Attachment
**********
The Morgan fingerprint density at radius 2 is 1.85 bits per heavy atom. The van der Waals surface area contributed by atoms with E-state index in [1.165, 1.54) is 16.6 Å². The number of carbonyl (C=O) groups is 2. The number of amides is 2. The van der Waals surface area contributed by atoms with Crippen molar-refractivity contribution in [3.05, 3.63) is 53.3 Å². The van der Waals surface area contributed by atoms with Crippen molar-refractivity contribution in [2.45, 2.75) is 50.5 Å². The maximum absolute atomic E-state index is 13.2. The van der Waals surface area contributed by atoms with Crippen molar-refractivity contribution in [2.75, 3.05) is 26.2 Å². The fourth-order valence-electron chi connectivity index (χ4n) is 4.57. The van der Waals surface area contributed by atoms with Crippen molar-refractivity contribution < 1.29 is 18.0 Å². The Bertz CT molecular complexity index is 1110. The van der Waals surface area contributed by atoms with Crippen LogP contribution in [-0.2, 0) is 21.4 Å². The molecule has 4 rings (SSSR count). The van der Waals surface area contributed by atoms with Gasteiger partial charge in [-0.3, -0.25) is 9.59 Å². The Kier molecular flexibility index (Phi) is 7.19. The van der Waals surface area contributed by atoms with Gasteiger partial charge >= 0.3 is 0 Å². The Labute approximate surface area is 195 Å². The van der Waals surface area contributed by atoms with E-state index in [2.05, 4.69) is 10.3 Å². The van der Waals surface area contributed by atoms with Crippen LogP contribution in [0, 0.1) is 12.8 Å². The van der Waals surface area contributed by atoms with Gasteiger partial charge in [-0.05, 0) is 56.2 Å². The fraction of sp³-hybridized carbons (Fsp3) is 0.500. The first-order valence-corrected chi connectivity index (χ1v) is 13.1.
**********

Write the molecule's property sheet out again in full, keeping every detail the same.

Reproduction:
The Morgan fingerprint density at radius 2 is 1.85 bits per heavy atom. The van der Waals surface area contributed by atoms with E-state index in [1.165, 1.54) is 16.6 Å². The number of carbonyl (C=O) groups is 2. The number of amides is 2. The van der Waals surface area contributed by atoms with Crippen molar-refractivity contribution in [3.05, 3.63) is 53.3 Å². The van der Waals surface area contributed by atoms with Crippen molar-refractivity contribution in [2.45, 2.75) is 50.5 Å². The maximum absolute atomic E-state index is 13.2. The van der Waals surface area contributed by atoms with Crippen molar-refractivity contribution in [2.75, 3.05) is 26.2 Å². The fourth-order valence-electron chi connectivity index (χ4n) is 4.57. The van der Waals surface area contributed by atoms with Crippen molar-refractivity contribution < 1.29 is 18.0 Å². The Bertz CT molecular complexity index is 1110. The van der Waals surface area contributed by atoms with Crippen LogP contribution in [-0.2, 0) is 21.4 Å². The molecule has 4 rings (SSSR count). The van der Waals surface area contributed by atoms with Gasteiger partial charge in [-0.3, -0.25) is 9.59 Å². The Kier molecular flexibility index (Phi) is 7.19. The van der Waals surface area contributed by atoms with Gasteiger partial charge >= 0.3 is 0 Å². The Labute approximate surface area is 195 Å². The van der Waals surface area contributed by atoms with E-state index in [2.05, 4.69) is 10.3 Å². The van der Waals surface area contributed by atoms with Crippen LogP contribution in [0, 0.1) is 12.8 Å². The van der Waals surface area contributed by atoms with Gasteiger partial charge in [-0.05, 0) is 56.2 Å². The fraction of sp³-hybridized carbons (Fsp3) is 0.500. The first-order valence-corrected chi connectivity index (χ1v) is 13.1.